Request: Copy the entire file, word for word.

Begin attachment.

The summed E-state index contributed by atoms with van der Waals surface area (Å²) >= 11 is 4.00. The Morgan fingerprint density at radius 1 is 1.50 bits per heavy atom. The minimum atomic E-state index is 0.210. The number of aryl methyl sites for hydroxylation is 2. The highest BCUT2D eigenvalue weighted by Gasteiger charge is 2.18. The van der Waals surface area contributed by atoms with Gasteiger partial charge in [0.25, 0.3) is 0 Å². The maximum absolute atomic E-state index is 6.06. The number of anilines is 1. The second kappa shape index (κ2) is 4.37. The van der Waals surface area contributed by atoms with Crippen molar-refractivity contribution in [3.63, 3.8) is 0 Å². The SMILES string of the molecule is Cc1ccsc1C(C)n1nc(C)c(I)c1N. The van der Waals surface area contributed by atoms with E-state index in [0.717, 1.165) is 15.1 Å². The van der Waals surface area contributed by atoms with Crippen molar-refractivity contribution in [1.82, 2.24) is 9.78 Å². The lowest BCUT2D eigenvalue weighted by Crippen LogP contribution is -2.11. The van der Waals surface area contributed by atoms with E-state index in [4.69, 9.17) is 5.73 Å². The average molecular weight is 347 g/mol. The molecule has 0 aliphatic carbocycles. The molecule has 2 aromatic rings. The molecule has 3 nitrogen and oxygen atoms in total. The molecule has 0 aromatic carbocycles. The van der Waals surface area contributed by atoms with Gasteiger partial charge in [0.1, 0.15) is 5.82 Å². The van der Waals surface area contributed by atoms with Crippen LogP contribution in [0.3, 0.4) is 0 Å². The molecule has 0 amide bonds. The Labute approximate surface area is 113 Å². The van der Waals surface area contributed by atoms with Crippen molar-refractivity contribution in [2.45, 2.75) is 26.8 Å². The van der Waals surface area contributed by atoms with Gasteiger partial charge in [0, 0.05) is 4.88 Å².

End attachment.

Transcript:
The summed E-state index contributed by atoms with van der Waals surface area (Å²) >= 11 is 4.00. The Morgan fingerprint density at radius 1 is 1.50 bits per heavy atom. The minimum atomic E-state index is 0.210. The number of aryl methyl sites for hydroxylation is 2. The highest BCUT2D eigenvalue weighted by Gasteiger charge is 2.18. The van der Waals surface area contributed by atoms with Gasteiger partial charge in [0.25, 0.3) is 0 Å². The maximum absolute atomic E-state index is 6.06. The number of anilines is 1. The second kappa shape index (κ2) is 4.37. The van der Waals surface area contributed by atoms with Crippen molar-refractivity contribution in [3.63, 3.8) is 0 Å². The SMILES string of the molecule is Cc1ccsc1C(C)n1nc(C)c(I)c1N. The van der Waals surface area contributed by atoms with E-state index in [0.717, 1.165) is 15.1 Å². The van der Waals surface area contributed by atoms with Crippen molar-refractivity contribution in [1.82, 2.24) is 9.78 Å². The lowest BCUT2D eigenvalue weighted by Crippen LogP contribution is -2.11. The van der Waals surface area contributed by atoms with E-state index in [4.69, 9.17) is 5.73 Å². The average molecular weight is 347 g/mol. The molecule has 0 aliphatic carbocycles. The molecule has 2 aromatic rings. The molecule has 3 nitrogen and oxygen atoms in total. The molecule has 0 aromatic carbocycles. The van der Waals surface area contributed by atoms with Gasteiger partial charge in [0.1, 0.15) is 5.82 Å². The van der Waals surface area contributed by atoms with Crippen LogP contribution in [0.3, 0.4) is 0 Å². The molecule has 0 amide bonds. The Labute approximate surface area is 113 Å². The van der Waals surface area contributed by atoms with Crippen molar-refractivity contribution in [2.45, 2.75) is 26.8 Å². The van der Waals surface area contributed by atoms with Gasteiger partial charge in [0, 0.05) is 4.88 Å².